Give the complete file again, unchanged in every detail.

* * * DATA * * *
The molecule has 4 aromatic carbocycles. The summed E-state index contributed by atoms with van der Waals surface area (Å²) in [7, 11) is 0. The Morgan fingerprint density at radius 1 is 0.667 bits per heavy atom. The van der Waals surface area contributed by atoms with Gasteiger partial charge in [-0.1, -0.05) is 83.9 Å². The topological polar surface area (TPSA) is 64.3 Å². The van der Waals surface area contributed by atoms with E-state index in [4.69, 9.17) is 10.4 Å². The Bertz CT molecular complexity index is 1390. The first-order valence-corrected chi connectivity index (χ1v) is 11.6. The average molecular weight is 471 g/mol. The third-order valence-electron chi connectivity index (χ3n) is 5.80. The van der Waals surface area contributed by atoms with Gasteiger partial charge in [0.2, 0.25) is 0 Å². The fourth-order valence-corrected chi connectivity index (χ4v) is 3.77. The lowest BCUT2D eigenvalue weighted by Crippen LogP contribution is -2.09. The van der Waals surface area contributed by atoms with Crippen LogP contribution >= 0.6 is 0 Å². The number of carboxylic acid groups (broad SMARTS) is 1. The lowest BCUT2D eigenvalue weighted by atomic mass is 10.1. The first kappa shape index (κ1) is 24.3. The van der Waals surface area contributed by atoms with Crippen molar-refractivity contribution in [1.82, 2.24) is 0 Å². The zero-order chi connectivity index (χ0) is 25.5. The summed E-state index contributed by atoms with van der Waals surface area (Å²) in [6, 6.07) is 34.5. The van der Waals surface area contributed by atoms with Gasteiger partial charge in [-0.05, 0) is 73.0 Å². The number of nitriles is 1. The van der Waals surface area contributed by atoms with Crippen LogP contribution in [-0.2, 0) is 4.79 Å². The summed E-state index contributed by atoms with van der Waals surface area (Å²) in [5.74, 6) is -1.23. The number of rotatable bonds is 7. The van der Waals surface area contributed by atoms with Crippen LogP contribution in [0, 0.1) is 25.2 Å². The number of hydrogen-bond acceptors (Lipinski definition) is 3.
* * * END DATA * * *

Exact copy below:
The molecule has 4 aromatic carbocycles. The summed E-state index contributed by atoms with van der Waals surface area (Å²) in [7, 11) is 0. The Morgan fingerprint density at radius 1 is 0.667 bits per heavy atom. The van der Waals surface area contributed by atoms with Gasteiger partial charge in [-0.1, -0.05) is 83.9 Å². The topological polar surface area (TPSA) is 64.3 Å². The van der Waals surface area contributed by atoms with E-state index in [4.69, 9.17) is 10.4 Å². The Bertz CT molecular complexity index is 1390. The first-order valence-corrected chi connectivity index (χ1v) is 11.6. The average molecular weight is 471 g/mol. The third-order valence-electron chi connectivity index (χ3n) is 5.80. The van der Waals surface area contributed by atoms with Gasteiger partial charge in [0.2, 0.25) is 0 Å². The fourth-order valence-corrected chi connectivity index (χ4v) is 3.77. The lowest BCUT2D eigenvalue weighted by Crippen LogP contribution is -2.09. The van der Waals surface area contributed by atoms with Crippen LogP contribution >= 0.6 is 0 Å². The number of carboxylic acid groups (broad SMARTS) is 1. The lowest BCUT2D eigenvalue weighted by atomic mass is 10.1. The first kappa shape index (κ1) is 24.3. The van der Waals surface area contributed by atoms with Crippen molar-refractivity contribution in [1.82, 2.24) is 0 Å². The zero-order chi connectivity index (χ0) is 25.5. The summed E-state index contributed by atoms with van der Waals surface area (Å²) in [6, 6.07) is 34.5. The van der Waals surface area contributed by atoms with Gasteiger partial charge in [-0.05, 0) is 73.0 Å². The number of nitriles is 1. The van der Waals surface area contributed by atoms with Crippen LogP contribution in [-0.2, 0) is 4.79 Å². The summed E-state index contributed by atoms with van der Waals surface area (Å²) in [5.74, 6) is -1.23. The number of rotatable bonds is 7. The van der Waals surface area contributed by atoms with Crippen LogP contribution in [0, 0.1) is 25.2 Å². The number of hydrogen-bond acceptors (Lipinski definition) is 3.